master craftsman, weaving mathematics and Ojibwe tradition, winds
up with an artist's residency in Washington.
I think of my godfather, Mezinaanakwad, Fancy Sky, I picture him
sitting calmly in his cozy rez kitchen early in the morning, sipping
coffee while listening to jazz. He seems the very picture of serenity
until I notice his hands buried in colorful strands of yarn, furiously
working the threads into fantastically intricate patterns for bags
and belts. Knowing him and his love for mathematics, I also imagine
I can just barely hear a million tiny perfectly synchronized gears
whirring away in his head.
is lost in what he describes as an addiction, finger weaving. The
essence of simplicity, the ancient art of finger weaving requires
only fibers, a stick on which to anchor the fibers, and fingers.
Its deceptive simplicity, however, requires a deep understanding
of mathematics. According to Mezinaanakwad, finger weaving offers
a perfect example of the Fundamental Theorem of Arithmetic, which
states that, any integer greater than 1 can be expressed as a unique
(I apologize, readers, that I must stop here in any
further discussion of mathematical theory. I can already feel my
pulse and breathing rate increasing as I approach the dreaded, inexplicable
and embarrassing fear zone of math. )
whose English name is Dennis White, has a great love of all things
mathematical. He sees numbers everywhere and is endlessly fascinated
by the patterns in finger weaving as expressions of multiples and
recently learned that Dennis will be sharing his love of finger
weaving with the public in Washington D.C., at the National Museum
of the American Indian. He was chosen as one of four people in the
U. S. for the Museums Artist Leadership Program.
program recognizes and supports indigenous community artists and
while preserving traditional art and culture. As a participant,
Dennis will study and consult with NMAI experts and explore the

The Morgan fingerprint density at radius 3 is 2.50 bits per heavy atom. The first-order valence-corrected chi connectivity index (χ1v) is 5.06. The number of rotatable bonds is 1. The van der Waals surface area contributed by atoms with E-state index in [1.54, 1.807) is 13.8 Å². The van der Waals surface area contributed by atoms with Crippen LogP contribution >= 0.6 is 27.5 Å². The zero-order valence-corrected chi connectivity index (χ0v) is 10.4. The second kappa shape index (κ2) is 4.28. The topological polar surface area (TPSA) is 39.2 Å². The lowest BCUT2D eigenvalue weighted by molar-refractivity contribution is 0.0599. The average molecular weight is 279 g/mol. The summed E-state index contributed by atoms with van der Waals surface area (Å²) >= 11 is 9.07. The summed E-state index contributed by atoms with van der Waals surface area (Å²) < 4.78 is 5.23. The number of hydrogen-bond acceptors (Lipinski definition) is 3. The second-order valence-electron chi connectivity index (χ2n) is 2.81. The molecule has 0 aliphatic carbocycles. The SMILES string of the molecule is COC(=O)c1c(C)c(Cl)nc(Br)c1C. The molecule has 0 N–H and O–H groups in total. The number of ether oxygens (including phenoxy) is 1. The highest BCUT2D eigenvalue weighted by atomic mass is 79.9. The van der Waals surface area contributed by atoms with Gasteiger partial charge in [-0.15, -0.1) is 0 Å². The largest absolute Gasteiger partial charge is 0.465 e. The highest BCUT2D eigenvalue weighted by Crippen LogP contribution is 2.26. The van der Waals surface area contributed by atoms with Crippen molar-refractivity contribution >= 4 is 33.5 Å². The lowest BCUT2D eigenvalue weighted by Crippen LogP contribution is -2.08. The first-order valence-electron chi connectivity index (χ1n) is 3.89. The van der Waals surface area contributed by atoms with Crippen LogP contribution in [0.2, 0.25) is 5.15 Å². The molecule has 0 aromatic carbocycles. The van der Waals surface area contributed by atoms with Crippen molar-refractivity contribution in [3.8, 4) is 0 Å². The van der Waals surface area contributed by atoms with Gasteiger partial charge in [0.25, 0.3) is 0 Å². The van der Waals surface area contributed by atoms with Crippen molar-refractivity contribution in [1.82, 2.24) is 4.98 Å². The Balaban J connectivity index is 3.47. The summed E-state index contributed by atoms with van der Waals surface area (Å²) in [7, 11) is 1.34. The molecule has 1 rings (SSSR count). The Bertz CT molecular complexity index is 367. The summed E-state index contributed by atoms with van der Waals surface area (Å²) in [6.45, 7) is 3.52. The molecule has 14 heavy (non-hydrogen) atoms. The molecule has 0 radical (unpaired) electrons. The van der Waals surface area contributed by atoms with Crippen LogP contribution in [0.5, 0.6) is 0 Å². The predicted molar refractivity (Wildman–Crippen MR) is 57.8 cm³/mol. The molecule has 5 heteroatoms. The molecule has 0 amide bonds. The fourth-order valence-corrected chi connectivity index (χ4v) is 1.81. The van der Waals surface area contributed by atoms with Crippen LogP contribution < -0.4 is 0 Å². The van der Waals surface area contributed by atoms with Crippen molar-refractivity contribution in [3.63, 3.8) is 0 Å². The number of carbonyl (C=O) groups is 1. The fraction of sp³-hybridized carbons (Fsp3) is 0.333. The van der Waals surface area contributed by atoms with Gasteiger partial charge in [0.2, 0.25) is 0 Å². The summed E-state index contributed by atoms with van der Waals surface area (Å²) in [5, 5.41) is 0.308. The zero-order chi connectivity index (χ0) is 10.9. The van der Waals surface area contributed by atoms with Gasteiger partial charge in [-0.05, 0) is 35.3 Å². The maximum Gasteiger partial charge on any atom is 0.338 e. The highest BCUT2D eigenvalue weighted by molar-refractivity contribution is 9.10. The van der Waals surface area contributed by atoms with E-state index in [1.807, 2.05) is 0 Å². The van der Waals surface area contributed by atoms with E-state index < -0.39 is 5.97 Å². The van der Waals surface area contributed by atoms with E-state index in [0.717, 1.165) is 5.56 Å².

museums collection of finger weavings. During the two-week
residency he will conduct research and make a public presentation
about the craft on December 12 at 1 pm in the museums Resource
Artist Leadership program will also support Fancy Skys efforts
to generate interest in the nearly extinct craft within his community
on the Lac Courte Oreilles Reservation in Wisconsin. Dennis
hopes to create a course in weaving at the LCO College and grow
a new generation of weavers. With the help of the NMAI program,
Dennis will work on consolidating his many notebooks of weaving
sketches and notes to create a book on the craft.
Born and raised on the LCO rez, Dennis is currently administrator
for the LCO Ojibwe K-12 school. I met him and his wife Cleora, my
godmother, in the early 1980s when he was pursuing his doctorate
-- in mathematics, of course -- at the University of Wisconsin-Madison.
He was just beginning his love affair with finger weaving. Mostly,
self-taught, Dennis initially learned from books. Later, he found
a few remaining elders who still practiced the craft to guide him.
I recall watching him teach his daughters math with the help of
finger weaving and wondering at the remarkable sophistication of
the Ojibwe ancestors who initiated this craft.
so many traditional Ojibwe activities, weaving integrates myriad
life lessons while creating usable objects. It underscores the wisdom
of indigenous knowledge and its relevance in a contemporary world.
weaving allows Dennis to express his deep love of Ojibwe language
and culture, and tribal spirituality as well. Elders have described
for him how finger woven bags were used in ancient traditional Ojibwe
ceremonies. As I think of the expression on his face when he weaves,
Dennis appears to be at ceremony, deep in prayer yet present and
in touch with the gods of math.